Luther’s Psychological State

Martin Luther is, undeniably, one of the most significant figures in Western history. He is also, undeniably, one of the most quirky and fascinating characters we know of from Western history. His eccentricities, personal testimony, and dramatic writings have led many to speculate about the German reformer’s mental health. Luther displays many symptoms of a serious anxiety disorders, and yet God used that potential disorders to propel him towards good.

From the moment Luther began to publicly speak against the Roman Catholic Church his mental health was questioned. Early Catholic apologists insisted he was “demon possessed,” while later writers appealed to general insanity and megalomania. “For more than four hundred years…Catholics accused Luther of being so unstable,” says Ian Osborn, “that he couldn’t think straight…” (Can Christianity Cure Obsessive-Compulsive Disorder?, 48). In the twentieth-century there was a more balanced attempt to examine Luther’s psychological state from two different psychiatrists. One suggested that Luther had an undiagnosed psychosis with episodes of mania. The other argued, from a Freudian perspective, that Luther had a “borderline psychotic state secondary to awakened infantile conflicts” (Erickson, Young Man Luther, 148). Neither diagnosis stuck and the evidenced didn’t seem to match. The question of Luther’s exact psychological state remained.

The particular symptoms which Luther displayed come to us by his own account. The man wrote extensively over the course of his life, more than most, and sprinkled references to his own experiences and troubles throughout his many works. There’s much to draw on, then, in examining his life and mental health. Ian Osborn has done a masterful job of examining Luther’s life through the lens of modern psychiatry and offers great insight.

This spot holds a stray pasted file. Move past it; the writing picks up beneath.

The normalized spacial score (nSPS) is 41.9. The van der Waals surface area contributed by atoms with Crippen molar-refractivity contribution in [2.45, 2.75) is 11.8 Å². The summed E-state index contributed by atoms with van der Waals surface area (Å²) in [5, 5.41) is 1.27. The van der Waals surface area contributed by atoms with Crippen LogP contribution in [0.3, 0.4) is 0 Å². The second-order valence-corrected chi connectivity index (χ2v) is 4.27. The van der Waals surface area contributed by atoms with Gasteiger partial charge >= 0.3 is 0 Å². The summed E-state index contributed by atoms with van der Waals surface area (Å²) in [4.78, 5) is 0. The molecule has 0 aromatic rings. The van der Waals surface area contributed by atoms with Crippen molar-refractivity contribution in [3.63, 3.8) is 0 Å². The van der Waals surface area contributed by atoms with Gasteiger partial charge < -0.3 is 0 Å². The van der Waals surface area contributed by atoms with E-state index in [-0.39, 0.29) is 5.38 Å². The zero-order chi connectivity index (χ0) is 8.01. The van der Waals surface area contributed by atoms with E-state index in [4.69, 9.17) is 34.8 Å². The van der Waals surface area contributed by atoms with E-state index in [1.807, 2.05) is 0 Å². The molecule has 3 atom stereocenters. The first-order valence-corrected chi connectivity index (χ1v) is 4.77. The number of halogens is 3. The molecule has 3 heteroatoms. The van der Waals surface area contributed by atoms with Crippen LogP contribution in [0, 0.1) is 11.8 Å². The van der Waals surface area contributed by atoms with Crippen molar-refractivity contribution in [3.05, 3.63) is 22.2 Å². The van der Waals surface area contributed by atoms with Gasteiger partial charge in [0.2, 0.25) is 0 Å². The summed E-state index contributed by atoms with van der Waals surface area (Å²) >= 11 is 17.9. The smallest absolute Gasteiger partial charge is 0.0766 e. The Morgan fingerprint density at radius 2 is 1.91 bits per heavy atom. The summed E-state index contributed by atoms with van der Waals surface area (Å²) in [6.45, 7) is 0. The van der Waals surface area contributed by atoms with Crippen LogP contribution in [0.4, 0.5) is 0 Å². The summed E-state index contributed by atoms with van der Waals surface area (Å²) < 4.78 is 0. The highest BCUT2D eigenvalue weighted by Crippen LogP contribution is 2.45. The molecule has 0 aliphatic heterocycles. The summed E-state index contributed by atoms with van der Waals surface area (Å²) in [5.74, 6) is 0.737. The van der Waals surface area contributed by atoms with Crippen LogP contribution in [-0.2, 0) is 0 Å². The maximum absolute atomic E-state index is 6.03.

From an early age Luther feared God, and was particularly sensitive regarding the day of judgment. He wrote that he “horribly feared the last day.” It has sometimes been argued that Luther developed such anxieties because of the strained relationship he had with his father. There is no evidence, however, that Luther had an oppressive father and that they had some bad relationship. The boy was, however, often plagued by guilt, shame, and fear. The infamous story of the lightning strike further provoked fear of death in the young man, who was returning to law school at the time. It was that fear of death that prompted Luther to make a vow to become a monk if God would spare his life: suddenly surrounded by the terror and agony of death, I felt constrained to make my vow (quoted in Osborn, 52). It was just the beginning of his increasing anxieties.

The years in the monastery proved to exacerbate his fear to the point of near mental breakdown. Insecurity about his eternal soul prompted many related fears. The bulk of his symptoms displayed as unwanted intrusive thoughts. He writes:

When I was a monk, I used to think my salvation was undone…I could not find peace, but was constantly crucified by thoughts such as these: “You have committed this or that sin; you are guilty of envy, impatience … all your good works are to no avail.” (Luther’s Commentary on Galatians)